FIG. 6a is a longitudinal sectional view and FIG. 6b is a cross-sectional view of a further embodiment of a connector portion 70 of a connector according to the invention. FIG. 6b is a cross-sectional view of the connector portion 70 of FIG. 6a, taken along the line E--E.
A housing 71, a fixing cover 72, centering rods 73, a centering ring 74, a lock ring 75, a filler 76, a fixing nut 77 and a clamping nut 78 are shown in the sectional view of FIG. 6a. The housing 71 is provided with slots 79 so that the edge 81, provided with teeth 80, is resilient in the direction of the central axis 82 of the housing 71.
The housing 71 is also provided with a threaded edge 83 whereby, in conjunction with a fixing cover of a second, similar connector portion, two connector portions can be connected to each other. Similarly, the fixing cover 72 of the connector portion 71 and a threaded edge of a second connector portion can be used for this purpose.
In the housing 71 there are arranged three centering rods 73 which at one end have a portion 84 which is directed perpendicularly to the central axis 82. Furthermore, the centering rods 73 are ground to be flat on one side 85 (FIG. 6b). An optical fiber 86 is located and clamped by the three flat sides 85 by rotation of the centering rods 73 in the direction denoted by arrows 93.
Centering ring 74 is provided with recesses 95, in which the portions 84 fit, so that rotation of the centering ring 74 with respect to the housing 71 results in a simultaneous and equal rotation of the centering rods 73. Because centers of rotation about which the centering rods 73 are rotated do not coincide with the center of rotation of the centering ring 74, corners 87 of the portions 84 engage the recesses 95 in the centering ring 74. In order to permit a rotation of the ends 84 and the centering ring 74, the recesses 95 are designed to be tapered towards the central axis 82. Furthermore, the centering ring 74 is thin and elastic at the area of the recesses 95.
The flat sides 85 of centering rods 73 enclose an equilateral triangle and, in the absence of a fiber 86 in channel 94, they will contact each other on the central axis 82 when the centering rods 73 are rotated sufficiently. After clamping the fiber 86 between the flat sides 85, the portions 84 of the centering rods 73 are clamped between the housing 71 and the centering ring 74 by tightening the lock ring 75. In order to prevent rotation of the centering ring 74 while tightening the lock ring 75, an intermediate sliding ring 88 is provided.
The filler piece 76 is secured in the housing 71 by means of the fixing nut 77. The filler piece is provided with a through hole 89 which on one side opens into a space which is enclosed by the flat sides 85 of the centering rods 73. An optical fiber 86 (FIG. 6b) can be simply introduced between the centering rods 73 via the inlet opening 90 and the hole 89. The inlet opening 90 is enclosed by tongues 91 on which run-on faces 92 are formed. In cooperation with the clamping nut 78 and the run-on faces 92, an envelope of an optical fiber introduced into the inlet opening 90 is clamped by the tongues 91.
A fiber should be slid into the housing 71, via the inlet opening 90 and the hole 89, until the end face of the fiber coincides with the reference face 93 which is formed on the housing 71. For this purpose, housing 71 is provided with a channel 94 which is situated substantially along central axis 82.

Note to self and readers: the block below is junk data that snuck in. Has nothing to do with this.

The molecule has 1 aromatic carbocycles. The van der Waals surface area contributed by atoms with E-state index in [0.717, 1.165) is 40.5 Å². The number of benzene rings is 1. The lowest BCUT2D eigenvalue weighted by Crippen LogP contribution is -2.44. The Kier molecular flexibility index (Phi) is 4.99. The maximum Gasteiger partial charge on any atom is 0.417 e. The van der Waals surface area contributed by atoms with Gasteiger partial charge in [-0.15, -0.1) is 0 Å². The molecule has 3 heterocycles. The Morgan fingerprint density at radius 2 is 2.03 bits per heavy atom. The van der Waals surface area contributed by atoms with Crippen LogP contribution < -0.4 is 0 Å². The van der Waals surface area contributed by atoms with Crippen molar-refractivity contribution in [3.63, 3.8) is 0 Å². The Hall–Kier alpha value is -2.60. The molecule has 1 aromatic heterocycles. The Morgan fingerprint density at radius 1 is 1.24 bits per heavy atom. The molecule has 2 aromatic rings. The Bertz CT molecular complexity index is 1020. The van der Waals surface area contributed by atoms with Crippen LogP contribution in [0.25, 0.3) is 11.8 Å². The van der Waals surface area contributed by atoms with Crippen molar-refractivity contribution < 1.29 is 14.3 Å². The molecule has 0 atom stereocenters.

Obviously, the reference faces of the connector portions 2, 2' and 50 of FIGS. 1a and 5a may also be formed on the housing 3, 3' and 51. The holders 4, 4' and 52 should then be shorter accordingly.
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|US3936143 *||Aug 13, 1974||Feb 3, 1976||Aoi Sansho Kabushiki Kaisha||Optical fibre end connector|
|US4088390 *||May 3, 1976||May 9, 1978||International Telephone And Telegraph Corporation||Single optical fiber connector|
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|Citing Patent||Filing date||Publication date||Applicant||Title|
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|US4696539 *||Jul 23, 1984||Sep 29, 1987||Western Geophysical Company Of America||Fiber optic cable connector|
|US4697872 *||May 25, 1983||Oct 6, 1987||Telefonaktiebolaget L M Ericsson||Apparatus for mutually aligning the ends of two optical fibres that are to be connected|
|US4699454 *||Mar 29, 1984||Oct 13, 1987||American Telephone And Telegraph Company, At&T Bell Laboratories||Fiber optic connector|
|US4725118 *||May 25, 1984||Feb 16, 1988||Telefonaktiebolaget Lm Ericsson||Device for positioning the end of an optical fibre in a sleeve|
|US5125055 *||Feb 22, 1991||Jun 23, 1992||Hirose Electric Co., Ltd.||Multiple optical fiber connector terminal and method of making same|
|US6402391||Sep 7, 1998||Jun 11, 2002||Wolfram Henning||Plug-and-socket connector for optical fibers|
|WO1985000061A1 *||May 25, 1984||Jan 3, 1985||Telefonaktiebolaget Lm Ericsson||Device for positioning the end of an optical fibre in a sleeve|
|WO1999013365A2 *||Sep 7, 1998||Mar 18, 1999||Wolfram Henning||Plug-and-socket connection for optical fibres|
|WO1999013365A3 *||Sep 7, 1998||Feb 17, 2000||Wolfram Henning||Plug-and-socket connection for optical fibres|
|U.S. Classification||385/55, 385/62|
|International Classification||G02B6/38, G02B6/36|
|Cooperative Classification||G02B6/3843, G02B6/389, G02B6/3834, G02B6/3841|
|European Classification||G02B6/38D6D, G02B6/38D6D8, G02B6/38D6D6|
|Nov 4, 1982||AS||Assignment|
Owner name: U.S.PHILIPS CORPORATION 100 EAST 42ND ST.NEW YORK,
Free format text: ASSIGNMENT OF ASSIGNORS INTEREST.;ASSIGNORS:FRANKEN, ADRIANUS J. J.;COOLEN, FRANCISCUS M.;KHOE, GIOK D.;AND OTHERS;REEL/FRAME:004059/0878
Effective date: 19790615